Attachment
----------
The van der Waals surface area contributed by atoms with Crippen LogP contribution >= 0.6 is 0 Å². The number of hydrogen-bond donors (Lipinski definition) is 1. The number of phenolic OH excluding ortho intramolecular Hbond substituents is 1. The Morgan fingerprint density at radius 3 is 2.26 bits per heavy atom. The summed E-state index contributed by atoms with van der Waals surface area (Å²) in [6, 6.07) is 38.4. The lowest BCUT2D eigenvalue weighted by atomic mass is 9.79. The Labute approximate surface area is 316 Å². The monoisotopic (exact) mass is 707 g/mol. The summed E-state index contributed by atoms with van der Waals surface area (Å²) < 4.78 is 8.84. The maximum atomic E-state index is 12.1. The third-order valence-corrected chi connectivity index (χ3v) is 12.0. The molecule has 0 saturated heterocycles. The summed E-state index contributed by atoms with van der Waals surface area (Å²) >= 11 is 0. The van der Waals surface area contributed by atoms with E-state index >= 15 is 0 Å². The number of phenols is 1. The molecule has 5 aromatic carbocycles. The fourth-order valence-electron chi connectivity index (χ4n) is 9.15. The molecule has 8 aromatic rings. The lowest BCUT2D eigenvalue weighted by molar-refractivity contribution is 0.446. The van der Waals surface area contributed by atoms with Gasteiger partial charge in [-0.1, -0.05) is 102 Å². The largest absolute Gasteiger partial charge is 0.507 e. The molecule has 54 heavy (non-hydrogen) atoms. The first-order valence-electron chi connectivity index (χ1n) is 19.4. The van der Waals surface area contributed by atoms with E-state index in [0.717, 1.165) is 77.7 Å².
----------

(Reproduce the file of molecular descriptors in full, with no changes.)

The van der Waals surface area contributed by atoms with Crippen LogP contribution >= 0.6 is 0 Å². The number of hydrogen-bond donors (Lipinski definition) is 1. The number of phenolic OH excluding ortho intramolecular Hbond substituents is 1. The Morgan fingerprint density at radius 3 is 2.26 bits per heavy atom. The summed E-state index contributed by atoms with van der Waals surface area (Å²) in [6, 6.07) is 38.4. The lowest BCUT2D eigenvalue weighted by atomic mass is 9.79. The Labute approximate surface area is 316 Å². The monoisotopic (exact) mass is 707 g/mol. The summed E-state index contributed by atoms with van der Waals surface area (Å²) < 4.78 is 8.84. The maximum atomic E-state index is 12.1. The third-order valence-corrected chi connectivity index (χ3v) is 12.0. The molecule has 0 saturated heterocycles. The summed E-state index contributed by atoms with van der Waals surface area (Å²) >= 11 is 0. The van der Waals surface area contributed by atoms with E-state index >= 15 is 0 Å². The number of phenols is 1. The molecule has 5 aromatic carbocycles. The fourth-order valence-electron chi connectivity index (χ4n) is 9.15. The molecule has 8 aromatic rings. The lowest BCUT2D eigenvalue weighted by molar-refractivity contribution is 0.446. The van der Waals surface area contributed by atoms with Gasteiger partial charge in [-0.1, -0.05) is 102 Å². The largest absolute Gasteiger partial charge is 0.507 e. The molecule has 54 heavy (non-hydrogen) atoms. The first-order valence-electron chi connectivity index (χ1n) is 19.4. The van der Waals surface area contributed by atoms with E-state index in [0.717, 1.165) is 77.7 Å².